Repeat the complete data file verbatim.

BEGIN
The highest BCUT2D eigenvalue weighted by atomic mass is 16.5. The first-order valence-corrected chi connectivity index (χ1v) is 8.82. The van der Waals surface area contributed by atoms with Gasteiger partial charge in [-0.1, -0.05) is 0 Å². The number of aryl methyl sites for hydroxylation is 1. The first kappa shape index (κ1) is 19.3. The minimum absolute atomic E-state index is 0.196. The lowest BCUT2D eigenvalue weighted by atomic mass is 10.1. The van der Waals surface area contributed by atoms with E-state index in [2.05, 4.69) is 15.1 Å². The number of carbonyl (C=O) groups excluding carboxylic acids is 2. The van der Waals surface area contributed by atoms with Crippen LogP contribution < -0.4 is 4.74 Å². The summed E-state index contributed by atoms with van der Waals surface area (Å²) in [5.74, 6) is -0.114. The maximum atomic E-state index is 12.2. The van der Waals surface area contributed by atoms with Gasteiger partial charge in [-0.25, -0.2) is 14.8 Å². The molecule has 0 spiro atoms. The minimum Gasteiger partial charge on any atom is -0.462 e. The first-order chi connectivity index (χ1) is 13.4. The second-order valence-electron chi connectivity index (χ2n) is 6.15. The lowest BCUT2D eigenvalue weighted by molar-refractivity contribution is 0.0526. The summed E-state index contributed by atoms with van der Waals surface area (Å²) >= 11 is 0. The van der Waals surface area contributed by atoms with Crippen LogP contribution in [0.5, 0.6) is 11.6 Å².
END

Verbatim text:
The highest BCUT2D eigenvalue weighted by atomic mass is 16.5. The first-order valence-corrected chi connectivity index (χ1v) is 8.82. The van der Waals surface area contributed by atoms with Gasteiger partial charge in [-0.1, -0.05) is 0 Å². The number of aryl methyl sites for hydroxylation is 1. The first kappa shape index (κ1) is 19.3. The minimum absolute atomic E-state index is 0.196. The lowest BCUT2D eigenvalue weighted by atomic mass is 10.1. The van der Waals surface area contributed by atoms with E-state index in [2.05, 4.69) is 15.1 Å². The number of carbonyl (C=O) groups excluding carboxylic acids is 2. The van der Waals surface area contributed by atoms with Crippen LogP contribution < -0.4 is 4.74 Å². The summed E-state index contributed by atoms with van der Waals surface area (Å²) in [5.74, 6) is -0.114. The maximum atomic E-state index is 12.2. The van der Waals surface area contributed by atoms with Gasteiger partial charge in [-0.25, -0.2) is 14.8 Å². The molecule has 0 spiro atoms. The minimum Gasteiger partial charge on any atom is -0.462 e. The first-order chi connectivity index (χ1) is 13.4. The second-order valence-electron chi connectivity index (χ2n) is 6.15. The lowest BCUT2D eigenvalue weighted by molar-refractivity contribution is 0.0526. The summed E-state index contributed by atoms with van der Waals surface area (Å²) >= 11 is 0. The van der Waals surface area contributed by atoms with Crippen LogP contribution in [0.5, 0.6) is 11.6 Å².